to air is human, to forgive? – dat's da wine!

Monday, October 08, 2012

In yesterday’s Wine Adviser column in the Sunday Seattle Times, I took to task a number of wine-related accessories, most particularly the wine aerators. I wrote: “Another category of gadgets that seem pointless to me are the aerators. There are several options, none cheap, and some even claim that your white wine needs to be aerated differently than your red wine. Give me a break!

“Anything that beats the heck out of your wine is running completely against the grain of what the winemaker has so carefully tried to do, which is to batter the wine as little as possible. The stresses of bottling and bouncing around during shipping often put wines through what is aptly-termed bottle shock. The wine goes dumb, sometimes for weeks. So why take a perfectly sound wine, fresh out of the bottle, and put it through a mini-hurricane? Better idea – buy a decanter – the original aeration device.”

At least one reader took the trouble to write a rebuttal.

“Paul, I really enjoyed your column in the Sunday Times. I agree with everything but the aerator comment. My late husband and I were in Parksville, Vancouver Island in 2007 and we discovered the Air au Vin aerator. One travelled in each of our cars, to wine dinners, and into many restaurants where my husband circulated among the tables demonstrating the assets of the aerator. The recommendation from the manufacturer is to aerate the bottle as it is opened, but we found a better result when aeratoring each glass individually. [Don’t you love the word ‘aeratoring’!] The device produces very small bubbles with nothing more than a spring enclosed in black plastic. I am probably one of its best customers having bought many, many aerators for gifts to wineophile friends. One still resides in my glove box so I will always have access to lovely, open wine. I hope you will investigate this aerator and respond to me when you have tested it.”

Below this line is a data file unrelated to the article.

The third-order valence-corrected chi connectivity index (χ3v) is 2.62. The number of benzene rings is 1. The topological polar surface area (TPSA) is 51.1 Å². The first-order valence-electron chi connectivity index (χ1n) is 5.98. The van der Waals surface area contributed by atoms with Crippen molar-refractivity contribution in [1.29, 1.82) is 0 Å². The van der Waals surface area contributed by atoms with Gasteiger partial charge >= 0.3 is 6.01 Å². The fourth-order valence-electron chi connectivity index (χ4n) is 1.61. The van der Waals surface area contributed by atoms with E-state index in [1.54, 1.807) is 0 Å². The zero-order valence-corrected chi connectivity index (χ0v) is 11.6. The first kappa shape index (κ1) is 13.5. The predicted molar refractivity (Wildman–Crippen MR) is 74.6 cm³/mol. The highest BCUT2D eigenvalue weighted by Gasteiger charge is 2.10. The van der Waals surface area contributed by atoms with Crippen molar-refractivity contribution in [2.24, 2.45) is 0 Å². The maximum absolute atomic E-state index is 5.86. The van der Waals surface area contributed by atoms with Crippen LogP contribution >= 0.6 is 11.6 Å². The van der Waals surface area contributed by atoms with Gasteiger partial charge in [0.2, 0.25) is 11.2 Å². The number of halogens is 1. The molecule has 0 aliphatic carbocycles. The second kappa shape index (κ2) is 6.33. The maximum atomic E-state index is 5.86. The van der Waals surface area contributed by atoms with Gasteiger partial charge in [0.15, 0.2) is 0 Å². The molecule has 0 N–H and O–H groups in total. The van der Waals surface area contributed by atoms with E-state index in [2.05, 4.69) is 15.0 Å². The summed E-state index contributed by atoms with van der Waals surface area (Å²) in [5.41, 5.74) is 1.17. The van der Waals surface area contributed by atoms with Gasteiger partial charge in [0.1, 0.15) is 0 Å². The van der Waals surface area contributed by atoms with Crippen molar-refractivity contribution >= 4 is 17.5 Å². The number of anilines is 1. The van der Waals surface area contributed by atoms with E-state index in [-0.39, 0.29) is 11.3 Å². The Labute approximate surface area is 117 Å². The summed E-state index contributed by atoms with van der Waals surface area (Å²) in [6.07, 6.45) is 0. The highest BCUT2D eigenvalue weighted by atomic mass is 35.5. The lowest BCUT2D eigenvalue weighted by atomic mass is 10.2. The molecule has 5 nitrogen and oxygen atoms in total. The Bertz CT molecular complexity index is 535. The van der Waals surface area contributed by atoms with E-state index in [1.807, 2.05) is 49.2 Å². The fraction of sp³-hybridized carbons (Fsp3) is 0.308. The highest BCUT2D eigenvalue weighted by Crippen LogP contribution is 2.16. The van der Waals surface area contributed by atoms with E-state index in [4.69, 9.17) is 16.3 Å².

I have not had the time to investigate, but I will. Nonetheless, I stand by my comments. Aerating a young wine may indeed open it up, but so does decanting. The difference is the speed. Watching and enjoying a wine as it breathes itself open naturally is one of the great pleasures of wine tasting. Pounding the crap out of the wine to go from A to Z without bothering to see the scenery along the way is like going from the first bloom of spring to the last fall color without experiencing summer.

Wine is about patience, from vineyard to vat to barrel to bottle. It seems disrespectful, not to mention self-defeating, to be in such a huge rush to aerate a wine simply because it’s a bit tight and/or young. Relax! Take a few minutes to sniff and swirl. Give the wine a chance to perform before you beat the hell out of it. Just sayin’...

Wine Adviser


Larry Olson said...

Some of my favorite wine experiences have been while sitting and sipping a wine over hours and watching the evolution of the wine. Why on Earth would people want to speed that up? It isn't always about the destination folks, it is about the journey.

If you're in that big of a hurry, grab a Mike's Hard Lemonade!

chambolle said...

I agree, but there is one 'hurry up' that makes good sense to me; namely, the old "copper penny in the glass" trick for wine that is obtrusively reduced.

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